Or maybe that’s just me. While walking home on Friday I stopped to stroke a cat. Normally cats don’t put up with me for long, but this one wouldn’t let me leave, rubbing its head all over my black trousers (thanks, pale-coloured cat, for your contribution to my outfit). Then, when I started to walk away, it started following me. Eventually I had to make a break for it while the cat was looking the other way, and when I glanced back I saw it sitting in the middle of the pavement, looking reproachfully at me. I think I gave that cat abandonment issues.

Why do I get the impression this cat is judging my life choices?
Why do I get the impression this cat is judging my life choices?

#8 – This ‘having a job’ lark is exhausting.

On Thursday I came home and made myself a cup of tea, then lay down on the sofa while I waited for it to cool down. Two and a half hours later I woke up to a completely cold cup of tea, a waste of a lovely Whittard’s teabag. It was absolutely tragic. The nap was totally unintentional, but absolutely necessary.

#9 – As a librarian, I’m perfectly positioned to nab all the books I’ve been meaning to read.

Fangirl by Rainbow Rowell, for example, or Adaptation by Malinda Lo. I read both of those yesterday-today, having borrowed them at the end of my work day. Next week I’ll borrow Inheritance, the sequel to Adaptation, and maybe I’ll try out a few other well-known YA novels I haven’t got around to. After all, if I don’t like them I can always take them back. Libraries are great.

#10 – It is possible to take selfies while working, just make sure there are no students around.

I like to take pictures when I finish reorganising a section. Not only to immortalise the neatness of the shelves before the students are unleashed on them, but also so I can put them on Instagram (#librarygram). This is a lot easier when there are no students in the library; otherwise I have to time it very carefully so they don’t catch me. Because they’d probably think that was weird.

So, it’s already proving to be a very educational experience, and I’ve only been there for … two days, so far, if you don’t count the stuff last term. Who knows what I’ll have learned by the time I head back to uni…

8 thoughts on “10 Things I’ve Learned Working In A Library

  1. Being a librarian sounds so cool! I would love to be a part time librarian (people make jokes about me becoming a celebrity librarian with a reality TV show, but thats a niche audience) I use the library at my school a lot and I also have a digital public library membership which is sort of the best thing ever. But then I have to decide which book to read next….. I talk to my laptop lots (don’t judge) and I was once mistaken for a social worker while at a meeting with my mum :)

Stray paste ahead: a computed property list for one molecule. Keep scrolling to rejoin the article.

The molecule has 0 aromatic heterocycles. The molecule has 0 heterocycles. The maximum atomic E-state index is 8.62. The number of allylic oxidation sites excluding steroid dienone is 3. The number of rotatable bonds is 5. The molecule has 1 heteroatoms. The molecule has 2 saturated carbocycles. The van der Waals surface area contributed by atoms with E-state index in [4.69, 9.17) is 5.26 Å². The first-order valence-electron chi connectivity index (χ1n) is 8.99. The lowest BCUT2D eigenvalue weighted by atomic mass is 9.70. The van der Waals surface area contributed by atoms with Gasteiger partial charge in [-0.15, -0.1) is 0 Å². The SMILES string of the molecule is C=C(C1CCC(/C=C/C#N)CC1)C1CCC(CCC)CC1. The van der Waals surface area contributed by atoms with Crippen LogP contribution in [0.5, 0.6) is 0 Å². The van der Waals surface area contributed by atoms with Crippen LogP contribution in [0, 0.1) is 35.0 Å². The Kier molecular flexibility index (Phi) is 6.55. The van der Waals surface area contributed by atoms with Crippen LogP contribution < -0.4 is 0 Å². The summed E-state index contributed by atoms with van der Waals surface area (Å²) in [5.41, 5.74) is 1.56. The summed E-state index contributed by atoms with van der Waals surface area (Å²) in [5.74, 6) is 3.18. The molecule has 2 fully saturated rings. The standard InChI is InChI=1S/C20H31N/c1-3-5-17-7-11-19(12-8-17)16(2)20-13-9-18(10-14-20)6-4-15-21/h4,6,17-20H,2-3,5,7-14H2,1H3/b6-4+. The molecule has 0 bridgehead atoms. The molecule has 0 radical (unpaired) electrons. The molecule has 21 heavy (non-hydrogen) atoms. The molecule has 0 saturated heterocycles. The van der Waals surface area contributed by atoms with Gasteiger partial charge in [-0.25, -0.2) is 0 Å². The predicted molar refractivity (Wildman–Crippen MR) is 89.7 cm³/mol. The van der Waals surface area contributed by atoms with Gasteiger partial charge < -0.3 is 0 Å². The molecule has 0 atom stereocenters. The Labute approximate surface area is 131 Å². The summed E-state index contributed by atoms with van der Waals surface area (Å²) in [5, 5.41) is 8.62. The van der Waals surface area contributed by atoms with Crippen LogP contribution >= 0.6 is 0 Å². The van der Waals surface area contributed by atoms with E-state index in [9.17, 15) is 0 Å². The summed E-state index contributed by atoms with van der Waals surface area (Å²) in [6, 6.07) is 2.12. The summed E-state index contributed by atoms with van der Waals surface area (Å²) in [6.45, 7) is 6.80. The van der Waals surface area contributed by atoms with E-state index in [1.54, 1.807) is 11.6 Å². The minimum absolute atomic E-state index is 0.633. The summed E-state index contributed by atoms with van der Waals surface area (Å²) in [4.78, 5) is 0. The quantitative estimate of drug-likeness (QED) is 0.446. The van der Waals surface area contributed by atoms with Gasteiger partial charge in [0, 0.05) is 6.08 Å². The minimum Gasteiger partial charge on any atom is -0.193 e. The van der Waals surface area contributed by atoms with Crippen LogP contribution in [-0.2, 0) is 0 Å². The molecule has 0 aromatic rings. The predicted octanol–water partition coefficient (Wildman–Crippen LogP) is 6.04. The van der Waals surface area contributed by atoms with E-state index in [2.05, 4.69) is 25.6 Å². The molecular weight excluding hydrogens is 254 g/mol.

1. I talk to literally everything I own (and everything has names) so no judgement here. Everything becomes ‘beastie’ to me, and I talk to them as though they’re a wayward cat or perhaps a small child. “Come on, beastie. It’s okay. You can do this. NO, beastie. Stop that.”

    1. I tend to talk to my computer more than my printer but then, that’s largely because I ignore my printer and pretend it doesn’t exist until I need it. Which is why it’s been low on ink for several months and I haven’t yet got around to buying replacement cartridges.

  2. I worked in a book warehouse this summer, so I totally get the carrying heavy books thing! It’s funny because at the start of summer, before my job, I was like “I need to workout more!” and planned to do so, but then didn’t when I got the job, but it’s okay because I, like you, was going up and down stairs, carrying books and boxes and ended up getting a good workout in the summer!

    1. It’s definitely a tough one. And when there aren’t books to be shelved, they need repairing, or new books need to be added to the system, or the cupboard where supplies are kept needs tidying… As someone whose own room is a disaster area I’ve certainly done a lot of tidying lately.

        1. UNRELIABLE INTERNET IS THE WORST. Because our library system is web-based (we use Eclipse), whenever it goes down I can’t actually check anything out, or return anything. The students can still borrow things because we have a dual system, but it’s a real pain, and obviously I can’t get anything else done while I’m sitting there trying to get Google to load. Thankfully, it hasn’t gone down for more than 5 minutes while I’ve been working there, but it’s still a pain. (Also, sorry for the late reply to this comment; WP tried to put it in spam, for no reason that I can see.)